we have hat kapu 'six gates'. Finnish works the same way.

 Sources: Roman Agnes (
 Edith A Moravcsik (

10) Georgian:Generally, nouns following a cardinal number remain
in the singular. Measure words are not used.

 Source: John Peterson (

11) German: Gerhard Helbig & Joachim Buscha, Deutsche Grammatik
says on p. 528 that some measure nouns (mostly feminines) dis-
tinguish between singular and plural in phrases like eine Flas-
che Sekt "a bottle of sparkling wine" - zwei Flaschen Sekt. A
list follows: die Buchse, die Dose, die Kiste, der Krug, die
Schussel, der Tag, die Tasse, die Woche... Other measure nouns
(mostly neuter) keep the singular: ein Stuck Zucker - drei Stuck
Zucker, ein Kasten Bier - drei Kasten (or drei Ka"sten [the pl])
Bier. Likewise: das Blatt, das Glas, das Kilo, die Mark, das Meter,
das Paar, das Pfund, der Sack... (the ... is in the original).

 Soruce: E. Wayles Brown (

12) Indic: In Hindi, a measure of time, distance, mass, etc. is
left in the singular with cardinal numbers numbers. Otherwise,
common nouns appear in the plural after a number. Measure words
are not used. As with Hindi, a measure of time, distance, mass,
etc. is left in the singular in Nepali. In addition, common nouns
here are generally left in the singular and one of two measure words
is used: janaa for humans, vaTaa for animals and things. This un-
doubtedly is due to Tibeto-Burman influence.

 Source: John Peterson (

13) Indonesian (Bahasa Indonesia): Although one may pluralise
a noun by reduplication, this is a non-specific form of the plur-
al (cf. kucing 'cat', kucing-kucing 'cats'). If one wanted to say
five cats, it would simply be: lima ekor kucing 'five CLASSIFIER
cat'. I am pretty sure that 'lima ekor kucing-kucing' would get a
star, but I'll give it a provisional question mark. Reference: Mac-
Donald, R. Ross. 1976 Indonesian reference grammar. Washington, DC:
Georgetown University Press.

 Source: Rob Pensalfini (rjpensalMIT.EDU)

14) Japanese: has no inflectional morphology for nouns, and thus ex-
hibits number invariance completely.

 Source: Steve Seegmiller (

15) Kiribati (= Gilbertese): The unmarked form bentira 'pencil' is
used for example in bentira 'four pencils' (lit. 'four.long unit
pencil') and a.botaki bentira 'four groups of pencils' (lit. 'four.
group pencil').

 Source: Martin Silverman (

16) Modern Persian:In an Afghan variety of Persian one can say yak
bacha `one brother', do bacha `two brothers', se bacha `three broth-
ers', char bacha `four brothers', etc. References: Any grammar of
Modern Persian. Also Carleton Hodge has numerous publications descri-
bing aspects of Persian structure.

 Source: Charles Scott (

17) Newari: This Tibeto-Burman functions like Nepali (see Indic
above) in this respect. The main difference is that Newari almost
always has a measure word after a cardinal number. Generally, only nouns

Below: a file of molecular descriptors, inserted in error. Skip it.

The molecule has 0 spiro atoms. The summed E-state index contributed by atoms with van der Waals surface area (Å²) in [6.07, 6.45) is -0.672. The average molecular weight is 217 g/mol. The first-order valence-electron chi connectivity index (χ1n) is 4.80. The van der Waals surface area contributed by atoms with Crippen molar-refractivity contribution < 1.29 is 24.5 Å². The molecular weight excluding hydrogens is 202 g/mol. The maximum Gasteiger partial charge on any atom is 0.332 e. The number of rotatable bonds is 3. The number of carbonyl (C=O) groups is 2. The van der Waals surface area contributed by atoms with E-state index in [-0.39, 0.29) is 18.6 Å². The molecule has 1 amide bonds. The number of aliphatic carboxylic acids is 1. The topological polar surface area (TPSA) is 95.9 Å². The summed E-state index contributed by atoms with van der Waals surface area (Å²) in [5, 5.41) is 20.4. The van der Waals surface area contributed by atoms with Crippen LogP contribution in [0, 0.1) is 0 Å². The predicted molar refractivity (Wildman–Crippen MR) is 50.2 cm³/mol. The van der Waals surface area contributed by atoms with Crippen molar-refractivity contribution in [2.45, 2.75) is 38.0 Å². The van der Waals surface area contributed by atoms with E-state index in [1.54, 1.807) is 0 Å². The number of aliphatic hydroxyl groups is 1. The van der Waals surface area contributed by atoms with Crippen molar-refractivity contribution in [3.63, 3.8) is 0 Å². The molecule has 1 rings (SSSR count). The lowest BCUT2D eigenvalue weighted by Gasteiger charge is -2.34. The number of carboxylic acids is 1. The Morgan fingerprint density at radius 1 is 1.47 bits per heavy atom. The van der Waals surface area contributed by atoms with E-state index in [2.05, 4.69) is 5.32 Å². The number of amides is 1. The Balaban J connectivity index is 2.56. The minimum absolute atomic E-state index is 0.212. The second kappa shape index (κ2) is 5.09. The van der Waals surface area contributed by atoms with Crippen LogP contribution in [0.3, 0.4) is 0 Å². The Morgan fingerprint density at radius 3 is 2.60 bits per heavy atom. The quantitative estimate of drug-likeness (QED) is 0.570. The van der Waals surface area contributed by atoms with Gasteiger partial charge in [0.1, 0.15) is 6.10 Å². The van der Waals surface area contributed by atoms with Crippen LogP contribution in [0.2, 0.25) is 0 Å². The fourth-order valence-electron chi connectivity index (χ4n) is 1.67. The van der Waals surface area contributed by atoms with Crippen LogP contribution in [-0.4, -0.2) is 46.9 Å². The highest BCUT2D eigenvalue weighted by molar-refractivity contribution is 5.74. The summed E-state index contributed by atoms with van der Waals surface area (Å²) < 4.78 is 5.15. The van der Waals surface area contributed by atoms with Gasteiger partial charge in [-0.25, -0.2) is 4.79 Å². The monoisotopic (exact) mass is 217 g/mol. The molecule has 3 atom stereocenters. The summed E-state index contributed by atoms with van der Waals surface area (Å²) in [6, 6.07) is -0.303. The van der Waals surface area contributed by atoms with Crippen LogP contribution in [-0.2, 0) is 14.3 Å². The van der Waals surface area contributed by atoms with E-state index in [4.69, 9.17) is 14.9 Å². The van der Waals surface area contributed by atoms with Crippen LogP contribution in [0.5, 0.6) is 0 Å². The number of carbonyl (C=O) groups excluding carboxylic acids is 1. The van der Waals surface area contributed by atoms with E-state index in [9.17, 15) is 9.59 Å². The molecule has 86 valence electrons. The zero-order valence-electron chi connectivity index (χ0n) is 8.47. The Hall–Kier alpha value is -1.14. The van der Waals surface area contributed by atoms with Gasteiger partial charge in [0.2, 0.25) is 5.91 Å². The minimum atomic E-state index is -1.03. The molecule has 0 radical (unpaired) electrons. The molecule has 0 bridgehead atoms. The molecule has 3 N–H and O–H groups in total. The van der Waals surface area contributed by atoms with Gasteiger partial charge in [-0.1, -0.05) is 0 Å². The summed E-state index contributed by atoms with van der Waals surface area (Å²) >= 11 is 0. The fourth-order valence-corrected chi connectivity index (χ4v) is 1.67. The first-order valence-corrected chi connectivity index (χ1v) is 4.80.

denoting living beings have a plural form. Reference: Hans Joergensen, A
Grammar of the Classical Newari. Copenhagen: Ejnar Munksgaard, 1941. (Det
Kgl. Danske Videnskabernes Selskab, Hist.-filol. Meddelelser, XXVII, 3.)

 Source: John Peterson (

18) Niger-Congo: For Bambara, C. Bailleul (Cours Pratique de
Bambara, III: Types de Phrases. Imprimerie de la Savane. Bobo-
Dioulasso, 1977) only mentions CN Num, while C. Bird et al. (An
Ka Bamanan Kalan: Beginning Bambara. IULC, 1977) say an addition-
al possibility is CN Num Pl-Def (p. 43). Dogon seems to have just
CN Num (cf. Kervran, M.& A. Prost Les parler dogons I. Donno So.
Documents Linguistiques 16, Universite de Dakar, 1969).

 Source: Chris Culy (

19) Semitic: Semitic often makes "no statement as to number".
Nouns have regular plurals, but in counting you use the plural
form only up to 10 and then revert to the singular. In Hebrew
this is most normal with time words, which happen also to be a
small group of words that has a dual, as well. So for "yom"
(day) you count "yom exad", yomayim (the dual), and from 3 to
10 it's "shlosha yamim ... asara yamim." Then you usually switch
back to "axad-asar yom" (11), etc. Standard Arabic counting is
far messier with cases interfering, too, though all modern spoken
Arabics are more like Hebrew. (They don't have a syntax that would
allow complression into "a three-day conference" type of phrase.)

 Source: Bob Fradkin (

20) Siouan: Siouan languages mark number in the verb, not the noun.
noun, so there being no plural morphology for nouns, they are natur-
ally invariant with numerals (numerals are a sort of verb, actually
Some of the languages can mark number in NPs by choosing among var-
ious forms of the definite article, which marks positional/configur-
ational gender. Collections of things have a different configura-
tion from single items, so a different article.

 Source: John E. Koontz (

21) Turkish: Turkish and perhaps all Turkic languages have a plur-
al inflection -ler/-lar which is usually omitted if a numeral marks
the NP as plural (unless definiteness is expressed). Examples: adam
`man', adamlar `men', `the men', bir adam `one man', iki adam `two
men', iki adamlar `the two men', `both men'. References: Lewis,Tur-
kish Grammar, Clarendon Press, pp. 25-26, or Underhill, Turkish Gram-
mar, MIT Press.

 Sources: Edith A Moravcsik (
 Steve Seegmiller (
 Larry Trask (
 E. Wayles Browne (